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Or the publisher come to that - whose own profits must halved during that time. The abolition of the net book agreement has had huge ramnifications for the the industry as a whole - like you say, book sellers face increased competition from the Internet and supermarkets, while publishers are forced to give greater and greater discounts. In the meantime, the author suffers, being forced to take a huge cut in royalties, with advances in some cases cut by almost two thirds. No wonder so many choose to self publish. That though brings its own set of challenges ...

Edited by Talisman

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For the readers, it is a good thing. Where before I could afford to buy a book a month, for example, I can now buy two. For new authors it should have its positive side too - I am more likely to buy a € 4 book by an author I have never read, than a € 15 one. And I believe the theory of supply and demand holds in the book market too - a popular author would sell x amounts of his/her new book at the price of y, but if y is reduced, x should increase.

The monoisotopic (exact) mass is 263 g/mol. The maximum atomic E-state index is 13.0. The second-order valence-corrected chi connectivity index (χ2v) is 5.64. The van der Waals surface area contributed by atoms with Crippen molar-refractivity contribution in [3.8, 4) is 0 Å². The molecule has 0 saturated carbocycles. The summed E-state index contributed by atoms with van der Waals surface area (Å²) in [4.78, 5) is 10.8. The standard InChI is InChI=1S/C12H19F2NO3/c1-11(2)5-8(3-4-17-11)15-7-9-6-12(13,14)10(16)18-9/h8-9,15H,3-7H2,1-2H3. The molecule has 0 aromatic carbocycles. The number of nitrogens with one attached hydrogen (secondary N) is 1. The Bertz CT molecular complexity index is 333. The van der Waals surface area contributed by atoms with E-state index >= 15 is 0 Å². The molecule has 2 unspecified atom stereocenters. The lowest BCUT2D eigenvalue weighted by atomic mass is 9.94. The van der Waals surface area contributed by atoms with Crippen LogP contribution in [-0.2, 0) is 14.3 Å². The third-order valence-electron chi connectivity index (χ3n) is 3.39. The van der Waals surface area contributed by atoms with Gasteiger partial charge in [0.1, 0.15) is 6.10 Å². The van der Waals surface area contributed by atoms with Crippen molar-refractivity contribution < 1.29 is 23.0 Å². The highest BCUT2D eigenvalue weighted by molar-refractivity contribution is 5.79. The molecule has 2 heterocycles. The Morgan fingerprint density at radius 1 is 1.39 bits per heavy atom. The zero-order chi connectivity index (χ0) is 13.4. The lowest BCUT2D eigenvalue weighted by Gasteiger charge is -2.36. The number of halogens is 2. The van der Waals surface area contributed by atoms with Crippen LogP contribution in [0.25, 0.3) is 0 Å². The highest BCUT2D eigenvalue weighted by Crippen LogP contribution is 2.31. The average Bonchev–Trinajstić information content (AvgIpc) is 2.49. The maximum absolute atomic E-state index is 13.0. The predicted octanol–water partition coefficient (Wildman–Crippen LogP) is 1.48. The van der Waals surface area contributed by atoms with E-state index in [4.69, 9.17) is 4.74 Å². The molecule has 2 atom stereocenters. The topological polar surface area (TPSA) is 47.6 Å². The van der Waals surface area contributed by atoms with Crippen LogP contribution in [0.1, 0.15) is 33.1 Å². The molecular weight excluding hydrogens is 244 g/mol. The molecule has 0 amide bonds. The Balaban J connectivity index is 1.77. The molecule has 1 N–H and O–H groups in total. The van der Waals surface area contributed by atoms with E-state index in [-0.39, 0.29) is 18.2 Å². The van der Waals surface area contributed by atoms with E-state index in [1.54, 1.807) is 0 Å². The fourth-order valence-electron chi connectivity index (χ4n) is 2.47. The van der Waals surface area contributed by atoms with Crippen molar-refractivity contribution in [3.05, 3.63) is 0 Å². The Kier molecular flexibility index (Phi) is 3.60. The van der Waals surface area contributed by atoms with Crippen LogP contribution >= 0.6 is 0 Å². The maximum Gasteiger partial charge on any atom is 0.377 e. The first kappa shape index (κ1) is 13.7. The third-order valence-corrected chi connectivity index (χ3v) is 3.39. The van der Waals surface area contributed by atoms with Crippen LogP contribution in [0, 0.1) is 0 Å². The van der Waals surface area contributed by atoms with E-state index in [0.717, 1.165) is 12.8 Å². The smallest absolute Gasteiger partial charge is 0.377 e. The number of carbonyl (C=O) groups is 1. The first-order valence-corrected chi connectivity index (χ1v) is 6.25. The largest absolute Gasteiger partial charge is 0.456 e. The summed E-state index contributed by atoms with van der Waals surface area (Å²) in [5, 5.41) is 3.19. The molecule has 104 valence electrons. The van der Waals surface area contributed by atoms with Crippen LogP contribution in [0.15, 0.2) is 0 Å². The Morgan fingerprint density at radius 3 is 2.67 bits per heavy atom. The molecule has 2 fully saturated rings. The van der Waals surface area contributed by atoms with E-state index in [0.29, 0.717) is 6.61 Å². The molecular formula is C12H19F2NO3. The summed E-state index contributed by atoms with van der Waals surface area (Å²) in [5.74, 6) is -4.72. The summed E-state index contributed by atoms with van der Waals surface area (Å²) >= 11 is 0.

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locally, book prices are too expensive, especially when you consider that sites such as PLay, Book Depository and other online bookshops have a wider variety of titles, at a much cheaper price. unfortunately online shopping detracts form the experience of browsing a bookshop to find that perfect book... however, seeing the cost savings, I console myself by buying 2 instead of one :D

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Find one of the Pound Stores (or whatever they're named in your area - there's a whole bunch of them) and rake around to see if they stock any books. I picked up Autumn Of The Moguls by Michael Wolff and Creating The Digital Future by Albert Yu for